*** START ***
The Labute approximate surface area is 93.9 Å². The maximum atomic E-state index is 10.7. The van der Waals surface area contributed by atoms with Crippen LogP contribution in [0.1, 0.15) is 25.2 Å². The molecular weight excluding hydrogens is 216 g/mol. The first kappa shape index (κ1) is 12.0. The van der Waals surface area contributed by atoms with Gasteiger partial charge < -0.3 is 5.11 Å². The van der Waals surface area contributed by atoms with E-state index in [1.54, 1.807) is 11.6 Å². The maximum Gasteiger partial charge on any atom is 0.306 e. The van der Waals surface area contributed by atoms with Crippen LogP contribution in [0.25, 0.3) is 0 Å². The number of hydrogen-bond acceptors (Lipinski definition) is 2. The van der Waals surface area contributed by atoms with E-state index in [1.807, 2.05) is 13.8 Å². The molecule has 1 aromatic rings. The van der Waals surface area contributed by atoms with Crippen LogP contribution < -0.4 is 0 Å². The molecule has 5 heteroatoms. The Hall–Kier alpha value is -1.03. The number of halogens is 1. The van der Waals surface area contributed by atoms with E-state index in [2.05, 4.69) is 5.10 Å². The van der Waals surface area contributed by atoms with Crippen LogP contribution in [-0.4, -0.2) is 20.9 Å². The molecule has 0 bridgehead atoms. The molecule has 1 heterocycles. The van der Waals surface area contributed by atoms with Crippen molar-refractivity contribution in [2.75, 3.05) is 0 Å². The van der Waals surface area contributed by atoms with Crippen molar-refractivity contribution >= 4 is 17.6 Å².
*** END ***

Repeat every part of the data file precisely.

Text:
The Labute approximate surface area is 93.9 Å². The maximum atomic E-state index is 10.7. The van der Waals surface area contributed by atoms with Crippen LogP contribution in [0.1, 0.15) is 25.2 Å². The molecular weight excluding hydrogens is 216 g/mol. The first kappa shape index (κ1) is 12.0. The van der Waals surface area contributed by atoms with Gasteiger partial charge < -0.3 is 5.11 Å². The van der Waals surface area contributed by atoms with E-state index in [1.54, 1.807) is 11.6 Å². The maximum Gasteiger partial charge on any atom is 0.306 e. The van der Waals surface area contributed by atoms with Crippen LogP contribution in [0.25, 0.3) is 0 Å². The number of hydrogen-bond acceptors (Lipinski definition) is 2. The van der Waals surface area contributed by atoms with E-state index in [1.807, 2.05) is 13.8 Å². The molecule has 1 aromatic rings. The van der Waals surface area contributed by atoms with Crippen LogP contribution < -0.4 is 0 Å². The molecule has 5 heteroatoms. The Hall–Kier alpha value is -1.03. The number of halogens is 1. The van der Waals surface area contributed by atoms with E-state index in [2.05, 4.69) is 5.10 Å². The van der Waals surface area contributed by atoms with Crippen LogP contribution in [-0.4, -0.2) is 20.9 Å². The molecule has 0 bridgehead atoms. The molecule has 1 heterocycles. The van der Waals surface area contributed by atoms with Crippen molar-refractivity contribution in [2.75, 3.05) is 0 Å². The van der Waals surface area contributed by atoms with Crippen molar-refractivity contribution >= 4 is 17.6 Å².